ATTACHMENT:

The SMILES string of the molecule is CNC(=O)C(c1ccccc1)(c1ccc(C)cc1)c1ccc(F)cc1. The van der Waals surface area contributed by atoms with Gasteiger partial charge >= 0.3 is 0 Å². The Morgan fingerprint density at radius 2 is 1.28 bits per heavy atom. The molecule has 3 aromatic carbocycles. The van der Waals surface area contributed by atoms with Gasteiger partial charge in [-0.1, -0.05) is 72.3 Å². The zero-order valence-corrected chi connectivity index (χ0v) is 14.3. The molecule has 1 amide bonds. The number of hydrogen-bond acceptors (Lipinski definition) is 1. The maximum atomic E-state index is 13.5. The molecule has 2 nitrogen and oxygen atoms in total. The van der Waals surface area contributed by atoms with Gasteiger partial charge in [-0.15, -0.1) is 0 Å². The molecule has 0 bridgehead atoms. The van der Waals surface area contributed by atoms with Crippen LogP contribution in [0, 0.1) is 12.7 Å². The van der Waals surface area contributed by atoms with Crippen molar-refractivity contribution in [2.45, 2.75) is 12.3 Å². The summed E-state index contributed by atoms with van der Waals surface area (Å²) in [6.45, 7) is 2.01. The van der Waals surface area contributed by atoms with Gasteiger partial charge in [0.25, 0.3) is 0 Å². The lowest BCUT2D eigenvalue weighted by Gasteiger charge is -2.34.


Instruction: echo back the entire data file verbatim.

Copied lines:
The SMILES string of the molecule is CNC(=O)C(c1ccccc1)(c1ccc(C)cc1)c1ccc(F)cc1. The van der Waals surface area contributed by atoms with Gasteiger partial charge >= 0.3 is 0 Å². The Morgan fingerprint density at radius 2 is 1.28 bits per heavy atom. The molecule has 3 aromatic carbocycles. The van der Waals surface area contributed by atoms with Gasteiger partial charge in [-0.1, -0.05) is 72.3 Å². The zero-order valence-corrected chi connectivity index (χ0v) is 14.3. The molecule has 1 amide bonds. The number of hydrogen-bond acceptors (Lipinski definition) is 1. The maximum atomic E-state index is 13.5. The molecule has 2 nitrogen and oxygen atoms in total. The van der Waals surface area contributed by atoms with Gasteiger partial charge in [-0.15, -0.1) is 0 Å². The molecule has 0 bridgehead atoms. The van der Waals surface area contributed by atoms with Crippen LogP contribution in [0, 0.1) is 12.7 Å². The van der Waals surface area contributed by atoms with Crippen molar-refractivity contribution in [2.45, 2.75) is 12.3 Å². The summed E-state index contributed by atoms with van der Waals surface area (Å²) in [6.45, 7) is 2.01. The van der Waals surface area contributed by atoms with Gasteiger partial charge in [0.25, 0.3) is 0 Å². The lowest BCUT2D eigenvalue weighted by Gasteiger charge is -2.34.